Gillibrand speaks of how she benefits from white privilege
Presidential candidate Sen. Kirsten GillibrandKirsten GillibrandWarren, Democrats urge Trump to back down from veto threat over changing Confederate-named bases Warren, Pressley introduce bill to make it a crime for police officers to deny medical care to people in custody Senate Dems press DOJ over coronavirus safety precautions in juvenile detention centers MORE (D-N.Y.) said Saturday that she has “certainly experienced” white privilege after a video of her explanation of the issue was widely circulated online this week.
Speaking at the progressive Netroots Nation conference, Gillibrand also said that seeing a black staffer treated differently infuriates her.
“As a white woman who has certainly experienced enormous amounts of white privilege, I travel with a staff member who’s black and I see how she’s being treated differently when we walk into a hotel,” Gillibrand said. ” I’ve seen it and it infuriates me.”
“So if I don’t understand that it is my responsibility to lift up her voice, to lift up the voices of black and brown Americans every day, then I’m not doing my job as a U.S. Senator and I’m not doing my job as a presidential candidate,” she added.
Gillibrand’s Saturday remarks follow a widely circulated video from a campaign stop in Youngstown, Ohio this week in which she explained the issue to a woman who asked what she has to say about “so-called white privilege” in an area where people of various demographics have been affected by job losses and the opioid crisis.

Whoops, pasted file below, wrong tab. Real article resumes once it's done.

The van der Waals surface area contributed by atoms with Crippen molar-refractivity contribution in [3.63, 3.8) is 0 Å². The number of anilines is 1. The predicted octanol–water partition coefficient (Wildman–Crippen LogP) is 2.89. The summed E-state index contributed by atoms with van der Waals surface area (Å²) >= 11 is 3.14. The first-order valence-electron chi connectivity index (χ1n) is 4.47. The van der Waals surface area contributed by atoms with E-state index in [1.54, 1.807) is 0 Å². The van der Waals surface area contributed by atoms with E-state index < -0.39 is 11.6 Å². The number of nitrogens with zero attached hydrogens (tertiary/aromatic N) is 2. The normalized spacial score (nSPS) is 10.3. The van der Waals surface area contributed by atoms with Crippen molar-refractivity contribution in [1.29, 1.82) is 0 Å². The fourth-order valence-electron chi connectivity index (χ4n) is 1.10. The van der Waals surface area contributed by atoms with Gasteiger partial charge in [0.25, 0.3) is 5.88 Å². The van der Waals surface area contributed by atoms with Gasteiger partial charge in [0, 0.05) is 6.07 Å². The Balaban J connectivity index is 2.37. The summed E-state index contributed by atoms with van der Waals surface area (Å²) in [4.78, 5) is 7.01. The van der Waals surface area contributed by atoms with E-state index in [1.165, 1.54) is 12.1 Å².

“It is devastating when you’ve lost your job, you’ve lost your ability to provide for your kids,” Gillibrand said said. “No one in that circumstance feels privileged on any level, but that’s not what that conversation is about.”
“What that conversation is about is when a community has been left behind for generations because of the color of their skin. When you’ve been denied job after job after job because you’re black or because you’re brown,” she said.
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Gillibrand said that the struggles of white people in the Youngstown don’t matter less than the struggles of people of color, but that people of color can also face other disadvantages.
“Your suffering is just as important as as a black or brown person’s suffering but to fix the problems that are happening in a black community, you need far more transformational efforts that are targeted for real racism that exists every day,” she said.
The New York Democrat also cited disparities in marijuana arrest rates and other inequalities in the criminal justice system as examples.
Today in Youngstown, OH, a woman asked: “This is an area that, across all demographics, has been depressed because of the loss of industry and the opioid crisis. What do you have to say to people in this area about so-called white privilege?”
Here’s what I answered: pic.twitter.com/M8Ld5yjVE6
— Kirsten Gillibrand (@SenGillibrand) July 12, 2019
Gillibrand expanded her past remarks again on Saturday.
“This conversation about white privilege is so important because what she doesn’t see, is that as her son grows older, as my sons grow older, there’s going to be moments in life that his whiteness protects him, his whiteness changes how he’s treated,” she said, referring to the Ohio woman.
Gillibrand is one of more than two dozen people running for the 2020 Democratic presidential nomination. So far, her campaign has not seen much traction in polling.